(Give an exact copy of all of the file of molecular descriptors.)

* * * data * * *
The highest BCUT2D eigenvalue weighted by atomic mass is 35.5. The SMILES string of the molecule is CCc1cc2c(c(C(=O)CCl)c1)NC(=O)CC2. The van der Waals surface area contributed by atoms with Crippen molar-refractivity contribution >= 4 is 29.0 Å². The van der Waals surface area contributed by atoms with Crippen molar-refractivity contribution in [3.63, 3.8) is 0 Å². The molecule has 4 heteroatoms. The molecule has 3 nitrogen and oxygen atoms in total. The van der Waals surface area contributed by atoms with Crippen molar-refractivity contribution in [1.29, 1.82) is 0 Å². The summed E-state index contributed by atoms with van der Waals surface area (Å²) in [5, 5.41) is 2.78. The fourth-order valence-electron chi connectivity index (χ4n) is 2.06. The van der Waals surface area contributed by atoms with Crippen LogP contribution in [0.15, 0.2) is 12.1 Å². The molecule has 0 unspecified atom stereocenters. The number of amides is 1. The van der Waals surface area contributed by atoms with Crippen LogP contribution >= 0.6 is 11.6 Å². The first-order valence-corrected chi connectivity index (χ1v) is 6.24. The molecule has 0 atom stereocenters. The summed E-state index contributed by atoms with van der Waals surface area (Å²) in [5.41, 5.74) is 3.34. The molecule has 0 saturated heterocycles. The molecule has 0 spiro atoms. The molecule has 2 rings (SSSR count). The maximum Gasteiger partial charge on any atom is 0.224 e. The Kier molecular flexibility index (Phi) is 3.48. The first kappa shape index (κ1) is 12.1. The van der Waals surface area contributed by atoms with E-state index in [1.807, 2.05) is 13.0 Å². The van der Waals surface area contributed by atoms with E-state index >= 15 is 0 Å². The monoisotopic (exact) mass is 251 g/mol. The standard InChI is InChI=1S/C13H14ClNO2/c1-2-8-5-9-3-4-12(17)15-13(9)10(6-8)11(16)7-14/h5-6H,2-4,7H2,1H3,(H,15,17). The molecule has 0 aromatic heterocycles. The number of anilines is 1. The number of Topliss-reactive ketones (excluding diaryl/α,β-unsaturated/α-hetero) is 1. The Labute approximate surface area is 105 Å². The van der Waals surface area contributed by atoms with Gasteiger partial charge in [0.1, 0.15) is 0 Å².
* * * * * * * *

The highest BCUT2D eigenvalue weighted by atomic mass is 35.5. The SMILES string of the molecule is CCc1cc2c(c(C(=O)CCl)c1)NC(=O)CC2. The van der Waals surface area contributed by atoms with Crippen molar-refractivity contribution >= 4 is 29.0 Å². The van der Waals surface area contributed by atoms with Crippen molar-refractivity contribution in [3.63, 3.8) is 0 Å². The molecule has 4 heteroatoms. The molecule has 3 nitrogen and oxygen atoms in total. The van der Waals surface area contributed by atoms with Crippen molar-refractivity contribution in [1.29, 1.82) is 0 Å². The summed E-state index contributed by atoms with van der Waals surface area (Å²) in [5, 5.41) is 2.78. The fourth-order valence-electron chi connectivity index (χ4n) is 2.06. The van der Waals surface area contributed by atoms with Crippen LogP contribution in [0.15, 0.2) is 12.1 Å². The molecule has 0 unspecified atom stereocenters. The number of amides is 1. The van der Waals surface area contributed by atoms with Crippen LogP contribution >= 0.6 is 11.6 Å². The first-order valence-corrected chi connectivity index (χ1v) is 6.24. The molecule has 0 atom stereocenters. The summed E-state index contributed by atoms with van der Waals surface area (Å²) in [5.41, 5.74) is 3.34. The molecule has 0 saturated heterocycles. The molecule has 0 spiro atoms. The molecule has 2 rings (SSSR count). The maximum Gasteiger partial charge on any atom is 0.224 e. The Kier molecular flexibility index (Phi) is 3.48. The first kappa shape index (κ1) is 12.1. The van der Waals surface area contributed by atoms with E-state index in [1.807, 2.05) is 13.0 Å². The van der Waals surface area contributed by atoms with E-state index >= 15 is 0 Å². The monoisotopic (exact) mass is 251 g/mol. The standard InChI is InChI=1S/C13H14ClNO2/c1-2-8-5-9-3-4-12(17)15-13(9)10(6-8)11(16)7-14/h5-6H,2-4,7H2,1H3,(H,15,17). The molecule has 0 aromatic heterocycles. The number of anilines is 1. The number of Topliss-reactive ketones (excluding diaryl/α,β-unsaturated/α-hetero) is 1. The Labute approximate surface area is 105 Å². The van der Waals surface area contributed by atoms with Gasteiger partial charge in [0.1, 0.15) is 0 Å².